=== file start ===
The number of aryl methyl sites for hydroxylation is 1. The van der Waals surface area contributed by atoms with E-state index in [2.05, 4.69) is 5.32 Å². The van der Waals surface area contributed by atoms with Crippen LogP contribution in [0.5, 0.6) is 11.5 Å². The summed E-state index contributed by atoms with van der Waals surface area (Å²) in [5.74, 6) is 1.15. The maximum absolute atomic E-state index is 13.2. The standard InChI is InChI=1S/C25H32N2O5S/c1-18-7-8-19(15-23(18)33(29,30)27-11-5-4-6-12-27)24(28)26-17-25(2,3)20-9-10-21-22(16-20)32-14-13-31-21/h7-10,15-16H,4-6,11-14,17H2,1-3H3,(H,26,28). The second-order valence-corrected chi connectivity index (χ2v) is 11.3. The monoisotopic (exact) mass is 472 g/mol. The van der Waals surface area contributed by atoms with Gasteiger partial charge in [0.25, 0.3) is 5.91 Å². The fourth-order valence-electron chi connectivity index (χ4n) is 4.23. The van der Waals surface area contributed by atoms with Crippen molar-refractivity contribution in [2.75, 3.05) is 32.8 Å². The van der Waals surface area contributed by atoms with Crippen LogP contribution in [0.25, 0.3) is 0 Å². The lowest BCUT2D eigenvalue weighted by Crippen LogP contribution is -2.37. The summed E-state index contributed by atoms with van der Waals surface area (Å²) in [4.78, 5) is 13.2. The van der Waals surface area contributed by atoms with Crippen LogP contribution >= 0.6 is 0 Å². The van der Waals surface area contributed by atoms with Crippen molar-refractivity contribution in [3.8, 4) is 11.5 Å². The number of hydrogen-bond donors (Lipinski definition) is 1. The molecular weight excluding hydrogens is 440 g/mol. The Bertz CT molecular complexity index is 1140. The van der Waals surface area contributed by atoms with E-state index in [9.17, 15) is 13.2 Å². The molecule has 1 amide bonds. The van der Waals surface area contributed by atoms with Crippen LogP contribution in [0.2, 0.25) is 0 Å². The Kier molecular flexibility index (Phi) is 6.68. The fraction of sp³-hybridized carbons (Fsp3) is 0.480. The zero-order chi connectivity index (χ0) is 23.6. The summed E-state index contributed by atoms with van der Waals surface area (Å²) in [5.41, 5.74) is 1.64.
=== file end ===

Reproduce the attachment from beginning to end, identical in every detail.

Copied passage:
The number of aryl methyl sites for hydroxylation is 1. The van der Waals surface area contributed by atoms with E-state index in [2.05, 4.69) is 5.32 Å². The van der Waals surface area contributed by atoms with Crippen LogP contribution in [0.5, 0.6) is 11.5 Å². The summed E-state index contributed by atoms with van der Waals surface area (Å²) in [5.74, 6) is 1.15. The maximum absolute atomic E-state index is 13.2. The standard InChI is InChI=1S/C25H32N2O5S/c1-18-7-8-19(15-23(18)33(29,30)27-11-5-4-6-12-27)24(28)26-17-25(2,3)20-9-10-21-22(16-20)32-14-13-31-21/h7-10,15-16H,4-6,11-14,17H2,1-3H3,(H,26,28). The second-order valence-corrected chi connectivity index (χ2v) is 11.3. The monoisotopic (exact) mass is 472 g/mol. The van der Waals surface area contributed by atoms with Gasteiger partial charge in [0.25, 0.3) is 5.91 Å². The fourth-order valence-electron chi connectivity index (χ4n) is 4.23. The van der Waals surface area contributed by atoms with Crippen molar-refractivity contribution in [2.75, 3.05) is 32.8 Å². The van der Waals surface area contributed by atoms with Crippen LogP contribution in [0.25, 0.3) is 0 Å². The lowest BCUT2D eigenvalue weighted by Crippen LogP contribution is -2.37. The summed E-state index contributed by atoms with van der Waals surface area (Å²) in [4.78, 5) is 13.2. The van der Waals surface area contributed by atoms with Crippen LogP contribution >= 0.6 is 0 Å². The van der Waals surface area contributed by atoms with Crippen molar-refractivity contribution in [3.8, 4) is 11.5 Å². The number of hydrogen-bond donors (Lipinski definition) is 1. The molecular weight excluding hydrogens is 440 g/mol. The Bertz CT molecular complexity index is 1140. The van der Waals surface area contributed by atoms with E-state index in [9.17, 15) is 13.2 Å². The molecule has 1 amide bonds. The van der Waals surface area contributed by atoms with Crippen LogP contribution in [0.2, 0.25) is 0 Å². The Kier molecular flexibility index (Phi) is 6.68. The fraction of sp³-hybridized carbons (Fsp3) is 0.480. The zero-order chi connectivity index (χ0) is 23.6. The summed E-state index contributed by atoms with van der Waals surface area (Å²) in [5.41, 5.74) is 1.64.